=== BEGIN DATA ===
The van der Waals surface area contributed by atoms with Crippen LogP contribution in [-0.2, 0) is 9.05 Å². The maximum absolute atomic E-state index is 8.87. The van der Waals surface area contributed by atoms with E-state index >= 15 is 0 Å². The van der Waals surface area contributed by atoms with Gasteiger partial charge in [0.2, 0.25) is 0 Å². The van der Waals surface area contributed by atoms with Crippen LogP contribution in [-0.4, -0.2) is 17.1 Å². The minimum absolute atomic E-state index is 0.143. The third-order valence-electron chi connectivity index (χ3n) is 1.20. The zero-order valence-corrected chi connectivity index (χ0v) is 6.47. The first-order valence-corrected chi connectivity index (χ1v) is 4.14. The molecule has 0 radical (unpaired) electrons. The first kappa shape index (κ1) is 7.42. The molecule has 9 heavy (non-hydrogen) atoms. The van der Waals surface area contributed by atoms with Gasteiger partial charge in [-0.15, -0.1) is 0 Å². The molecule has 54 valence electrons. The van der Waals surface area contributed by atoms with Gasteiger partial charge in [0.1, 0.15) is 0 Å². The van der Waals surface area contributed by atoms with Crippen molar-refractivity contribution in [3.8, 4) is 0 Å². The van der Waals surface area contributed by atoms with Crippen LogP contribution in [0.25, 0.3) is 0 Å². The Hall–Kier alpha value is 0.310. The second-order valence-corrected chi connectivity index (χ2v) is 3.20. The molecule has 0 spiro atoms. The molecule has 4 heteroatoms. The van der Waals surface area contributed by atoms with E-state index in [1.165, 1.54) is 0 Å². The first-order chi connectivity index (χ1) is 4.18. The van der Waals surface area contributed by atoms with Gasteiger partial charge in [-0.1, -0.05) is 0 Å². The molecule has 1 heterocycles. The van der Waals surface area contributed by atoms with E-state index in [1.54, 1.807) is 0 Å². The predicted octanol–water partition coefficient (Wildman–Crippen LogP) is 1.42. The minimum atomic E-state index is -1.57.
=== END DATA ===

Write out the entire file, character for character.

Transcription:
The van der Waals surface area contributed by atoms with Crippen LogP contribution in [-0.2, 0) is 9.05 Å². The maximum absolute atomic E-state index is 8.87. The van der Waals surface area contributed by atoms with E-state index >= 15 is 0 Å². The van der Waals surface area contributed by atoms with Gasteiger partial charge in [0.2, 0.25) is 0 Å². The van der Waals surface area contributed by atoms with Crippen LogP contribution in [-0.4, -0.2) is 17.1 Å². The minimum absolute atomic E-state index is 0.143. The third-order valence-electron chi connectivity index (χ3n) is 1.20. The zero-order valence-corrected chi connectivity index (χ0v) is 6.47. The first-order valence-corrected chi connectivity index (χ1v) is 4.14. The molecule has 0 radical (unpaired) electrons. The first kappa shape index (κ1) is 7.42. The molecule has 9 heavy (non-hydrogen) atoms. The van der Waals surface area contributed by atoms with Gasteiger partial charge in [-0.15, -0.1) is 0 Å². The molecule has 54 valence electrons. The van der Waals surface area contributed by atoms with Gasteiger partial charge in [0.1, 0.15) is 0 Å². The van der Waals surface area contributed by atoms with Crippen molar-refractivity contribution in [3.8, 4) is 0 Å². The van der Waals surface area contributed by atoms with Crippen LogP contribution in [0.25, 0.3) is 0 Å². The Hall–Kier alpha value is 0.310. The second-order valence-corrected chi connectivity index (χ2v) is 3.20. The molecule has 0 spiro atoms. The molecule has 4 heteroatoms. The van der Waals surface area contributed by atoms with E-state index in [1.165, 1.54) is 0 Å². The first-order chi connectivity index (χ1) is 4.18. The van der Waals surface area contributed by atoms with Gasteiger partial charge in [-0.1, -0.05) is 0 Å². The molecule has 1 heterocycles. The van der Waals surface area contributed by atoms with E-state index in [1.54, 1.807) is 0 Å². The predicted octanol–water partition coefficient (Wildman–Crippen LogP) is 1.42. The minimum atomic E-state index is -1.57.